Black ash, beetles and beavers
By Julia Ball, Kayla Fisher and Olivia Lymburner
Three of us, Julia Ball, Kayla Fisher and Olivia Lymburner, had the pleasure of being conservation interns with the Nature Conservancy of Canada (NCC) in Newfoundland and Labrador during the summer of 2023. As we embarked on this journey, we found ourselves immersed in a unique opportunity to engage in the pursuit of species-at-risk monitoring within the captivating landscapes of our province. Species-at-risk monitoring involves assessing the condition of a given species and following remedial measures with the intent of improving its trajectory. These remedial measures come from provincial and/or federal policies that recognize the species’ threatened position. Typically, this process uses numerous tactics designed to promote overall species recovery.
Black ash, the eastern North American native arboreal treasure, dances on the verge of extinction. Inside the borders of Newfoundland and Labrador, black ash is categorized as threatened, indicating that this species has a relatively high risk of becoming endangered or extinct if its population continues to decline. Black ash faces an ensemble of threats, including moose and beaver browsing, wood harvesting and unyielding escalation of climate change.
Black ash trees are a rarity in Newfoundland, and are mostly found in the southern and southwestern regions. They thrive in wetland habitats, enduring flooding and wet conditions. Interestingly, beavers also prefer wetlands and often modify their habitats by building dams and lodges. While beaver activity can lead to flooding and changes in the ecosystem, this flooding can create the perfect environment for black ash trees. However, beavers also feed on these trees, posing a threat to the trees’ survival. Despite this, black ash trees persevere with a survival mechanism called suckering, where new shoots sprout from the base of the tree when the main stem is damaged.
One of our accomplishments this year was taking steps to protect the black ash population from beaver damage. We set up wire fences around the base of each tree, safeguarding them from beaver activity. This allows the trees to strengthen their numbers and expand throughout the landscape.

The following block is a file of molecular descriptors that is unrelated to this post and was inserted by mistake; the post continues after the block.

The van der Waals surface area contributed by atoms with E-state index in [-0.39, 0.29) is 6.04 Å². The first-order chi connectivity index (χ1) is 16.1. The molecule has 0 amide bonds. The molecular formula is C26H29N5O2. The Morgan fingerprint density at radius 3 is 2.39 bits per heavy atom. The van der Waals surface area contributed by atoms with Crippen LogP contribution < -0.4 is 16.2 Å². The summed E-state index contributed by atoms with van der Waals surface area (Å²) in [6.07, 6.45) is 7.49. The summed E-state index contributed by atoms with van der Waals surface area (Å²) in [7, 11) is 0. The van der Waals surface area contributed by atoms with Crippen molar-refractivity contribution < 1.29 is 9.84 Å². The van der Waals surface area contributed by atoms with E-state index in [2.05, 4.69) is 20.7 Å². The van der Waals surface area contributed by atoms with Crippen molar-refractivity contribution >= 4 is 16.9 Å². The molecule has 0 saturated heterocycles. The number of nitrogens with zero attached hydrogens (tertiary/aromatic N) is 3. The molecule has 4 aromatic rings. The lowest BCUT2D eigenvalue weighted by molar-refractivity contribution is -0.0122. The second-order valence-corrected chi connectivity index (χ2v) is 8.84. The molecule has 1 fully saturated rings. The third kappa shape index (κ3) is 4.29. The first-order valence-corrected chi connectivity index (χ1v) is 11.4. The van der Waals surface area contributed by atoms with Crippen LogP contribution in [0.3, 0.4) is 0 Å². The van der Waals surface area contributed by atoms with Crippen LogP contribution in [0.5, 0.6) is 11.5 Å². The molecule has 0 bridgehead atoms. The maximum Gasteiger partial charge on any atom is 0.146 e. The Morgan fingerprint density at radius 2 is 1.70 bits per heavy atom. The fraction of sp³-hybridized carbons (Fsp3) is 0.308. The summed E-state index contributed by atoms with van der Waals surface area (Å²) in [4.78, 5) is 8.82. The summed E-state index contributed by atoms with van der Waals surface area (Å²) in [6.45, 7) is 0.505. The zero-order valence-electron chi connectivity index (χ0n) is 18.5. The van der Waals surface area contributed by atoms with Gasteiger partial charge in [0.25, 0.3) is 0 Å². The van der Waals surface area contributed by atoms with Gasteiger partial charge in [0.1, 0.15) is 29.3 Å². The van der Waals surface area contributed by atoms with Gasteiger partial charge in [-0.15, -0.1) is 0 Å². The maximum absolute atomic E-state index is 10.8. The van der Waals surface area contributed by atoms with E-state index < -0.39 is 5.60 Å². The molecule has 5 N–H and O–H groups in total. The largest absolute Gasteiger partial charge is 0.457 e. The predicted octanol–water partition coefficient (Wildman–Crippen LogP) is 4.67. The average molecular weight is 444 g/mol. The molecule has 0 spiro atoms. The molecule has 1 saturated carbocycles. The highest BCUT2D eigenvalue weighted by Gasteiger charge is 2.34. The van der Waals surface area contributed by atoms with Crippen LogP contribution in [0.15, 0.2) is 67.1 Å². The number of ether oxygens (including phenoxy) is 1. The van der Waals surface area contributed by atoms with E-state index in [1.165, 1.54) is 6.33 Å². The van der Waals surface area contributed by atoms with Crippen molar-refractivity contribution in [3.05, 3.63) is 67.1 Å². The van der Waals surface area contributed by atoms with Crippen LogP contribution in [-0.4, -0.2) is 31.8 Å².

This proactive approach also prepares us to handle any potential threat from an unexpected catalyst for this species’ demise: a tiny, wood-boring beetle that is wreaking havoc outside of its native range.
Emerald ash borer beetles (EAB), native to parts of Asia, were first detected in Canada in 2002. EAB larvae insidiously feed on nutrient-rich tissue just under the bark of ash trees, disrupting its ability to transport water and nutrients needed to sustain its existence. While EAB has devastated ash populations in other parts of North America, Newfoundland's isolation has acted as a shield against the EAB invasion. The island's natural defenses have helped black ash trees to continue growing, allowing scientists the opportunity to observe a healthy population of black ash to inform conservation efforts.
Black Ash Nature Reserve, NL (Photo by Julia Ball/NCC)
Our mission this year took us to NCC’s Black Ash Nature Reserve alongside Jennifer Sullivan, stewardship coordinator for NCC in Newfoundland and Labrador. We began by checking on previously tagged trees and replacing tags as needed. Tags that are worn by the weather or that are outgrown by the tree, get replaced as needed. Next, we identified and tagged more black ash trees and installed protective cages around some of them. By tagging the trees and assessing their health, we contribute to a continuous monitoring effort. This data not only informs our conservation efforts but is also shared with the provincial wildlife department to aid in their conservation plans.
As conservation interns with NCC, we have gained a unique perspective on the delicate balance between ecosystems and species protection. Our involvement in species monitoring, particularly vulnerable black ash trees, has highlighted the importance of proactive conservation in protecting the region’s ecological treasures. By tagging, assessing and caging trees, we are contributing to a comprehensive understanding of black ash health and growth patterns.
Since NCC acquired the Black Ash Nature Reserve in 2012, the number of black ash trees has grown from 32 to 106, with us contributing to the discovery of 30 new trees this year alone. We've also shielded 10 trees with protective cages. Our efforts align with NCC's goals of habitat and biodiversity conservation. Ultimately, our experience with black ash trees highlights the tenacity of nature and the urgency of our stewardship in protecting our planet's health.